END OF WATCH: January 4, 1938
Cleveland Police Department
On January 7, 1931, Officers John J. Cleary, and James Ryan were working a plain clothes detail and were detailed to investigate a robbery at 2211 Franklin Avenue in Cleveland.
Cleary and Ryan located one of the suspects in room 309 of the Alfred Hotel at 2515 Jay Street. This subject lead police to the second suspect at 1714 West 25th Street, Room 6. In the hallway, Cleary and Ryan met the landlady who took them to the door and knocked. A female came to the door saying she was not dressed and would not let them in. At this point the landlady forced the door open. Ryan was the first one into the apartment and as he opened a bedroom closet door, a male hiding in the closet pointed a revolver at him and told him to throw up his hands. Instead, Ryan reached for his revolver and the male shot him three times. The male ran to the hallway shooting Cleary once and severing his spine. Ryan was able to pursue the suspect firing four shots at him in the hallway, hitting him twice.
Ryan chased the suspect out of the building before collapsing on the street. The suspect continued to the rear of the hotel to Clinton Avenue. There the suspect forced his way into a home at 3109 Clinton and held the occupants at gunpoint until he passed out from the wounds inflicted by Officer Ryan. Responding officers followed the blood trail from the hotel to the home finding the suspect on the floor at which time he was taken into custody.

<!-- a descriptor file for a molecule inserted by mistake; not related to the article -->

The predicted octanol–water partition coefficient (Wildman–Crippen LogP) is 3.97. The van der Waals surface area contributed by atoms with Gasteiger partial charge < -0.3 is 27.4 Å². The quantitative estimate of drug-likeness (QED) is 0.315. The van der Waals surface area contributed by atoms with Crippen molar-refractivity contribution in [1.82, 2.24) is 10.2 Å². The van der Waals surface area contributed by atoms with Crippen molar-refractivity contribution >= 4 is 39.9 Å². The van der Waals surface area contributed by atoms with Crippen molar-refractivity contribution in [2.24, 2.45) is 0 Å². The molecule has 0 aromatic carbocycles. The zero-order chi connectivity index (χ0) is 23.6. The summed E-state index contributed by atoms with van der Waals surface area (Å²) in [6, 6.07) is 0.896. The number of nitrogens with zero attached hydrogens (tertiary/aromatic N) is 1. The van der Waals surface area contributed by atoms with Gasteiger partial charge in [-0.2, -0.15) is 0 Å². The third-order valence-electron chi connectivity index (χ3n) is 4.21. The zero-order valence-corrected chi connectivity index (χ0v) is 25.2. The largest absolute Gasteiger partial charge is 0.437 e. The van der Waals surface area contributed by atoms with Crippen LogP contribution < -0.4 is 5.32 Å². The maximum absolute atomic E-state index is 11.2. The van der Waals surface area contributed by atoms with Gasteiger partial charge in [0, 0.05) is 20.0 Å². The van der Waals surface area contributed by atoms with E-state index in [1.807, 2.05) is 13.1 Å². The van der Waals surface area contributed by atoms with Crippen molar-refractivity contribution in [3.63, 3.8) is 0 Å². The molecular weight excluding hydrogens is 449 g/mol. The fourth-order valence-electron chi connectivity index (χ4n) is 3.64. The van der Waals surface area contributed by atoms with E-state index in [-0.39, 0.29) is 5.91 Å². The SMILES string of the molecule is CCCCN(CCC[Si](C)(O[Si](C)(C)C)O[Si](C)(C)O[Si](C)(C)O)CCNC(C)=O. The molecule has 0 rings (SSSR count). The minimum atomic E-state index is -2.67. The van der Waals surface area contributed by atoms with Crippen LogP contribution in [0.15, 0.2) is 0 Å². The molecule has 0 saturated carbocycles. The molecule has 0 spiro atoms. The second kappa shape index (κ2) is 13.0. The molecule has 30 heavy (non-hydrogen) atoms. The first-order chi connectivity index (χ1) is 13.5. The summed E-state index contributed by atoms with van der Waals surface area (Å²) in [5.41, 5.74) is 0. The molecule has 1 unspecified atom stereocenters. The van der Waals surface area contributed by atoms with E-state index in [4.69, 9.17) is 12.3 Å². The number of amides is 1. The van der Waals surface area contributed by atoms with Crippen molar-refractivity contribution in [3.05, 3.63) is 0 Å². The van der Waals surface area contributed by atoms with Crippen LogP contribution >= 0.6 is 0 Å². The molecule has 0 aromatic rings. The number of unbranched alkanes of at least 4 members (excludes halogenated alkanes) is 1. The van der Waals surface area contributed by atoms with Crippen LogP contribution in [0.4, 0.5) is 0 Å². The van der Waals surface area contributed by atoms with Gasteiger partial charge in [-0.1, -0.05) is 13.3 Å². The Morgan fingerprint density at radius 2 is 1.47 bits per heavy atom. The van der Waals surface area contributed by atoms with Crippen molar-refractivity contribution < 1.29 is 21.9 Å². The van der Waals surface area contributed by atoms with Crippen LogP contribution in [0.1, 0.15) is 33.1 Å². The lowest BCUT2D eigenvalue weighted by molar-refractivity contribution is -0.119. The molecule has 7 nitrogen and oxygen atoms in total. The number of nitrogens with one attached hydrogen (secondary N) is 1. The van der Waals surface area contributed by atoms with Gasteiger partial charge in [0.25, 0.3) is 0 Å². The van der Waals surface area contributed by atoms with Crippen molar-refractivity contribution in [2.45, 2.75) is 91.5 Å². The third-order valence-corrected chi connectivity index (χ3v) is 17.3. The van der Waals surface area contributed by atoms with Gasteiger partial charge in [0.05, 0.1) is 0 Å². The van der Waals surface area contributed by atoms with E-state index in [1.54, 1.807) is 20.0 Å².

James Ryan died from his wounds at Fairview Hospital after identifying the suspect as John Glasscock, alias Glancock and Jack McCarthy.
John Cleary was taken to Lutheran Hospital where he was treated but remained in a wheelchair. He died of his wounds on January 4, 1938, He left a wife, Julia (Patton), and three children, Anne, Mary, and Thomas.
Mary L. Cleary, John Cleary’s youngest daughter, was sworn in as a policewoman with the Cleveland Police Department at the age of twenty-one. She spent her entire career in police service. Anne M. (Cleary) McNamara’s daughter, Anne E. McNamara, is a policewoman in the First District.
John Cleary’s name is inscribed on the National Law Enforcement Officers Memorial Wall, Washington, D.C. panel 44, west wall, line 12.
By Farrell Cleary, Nephew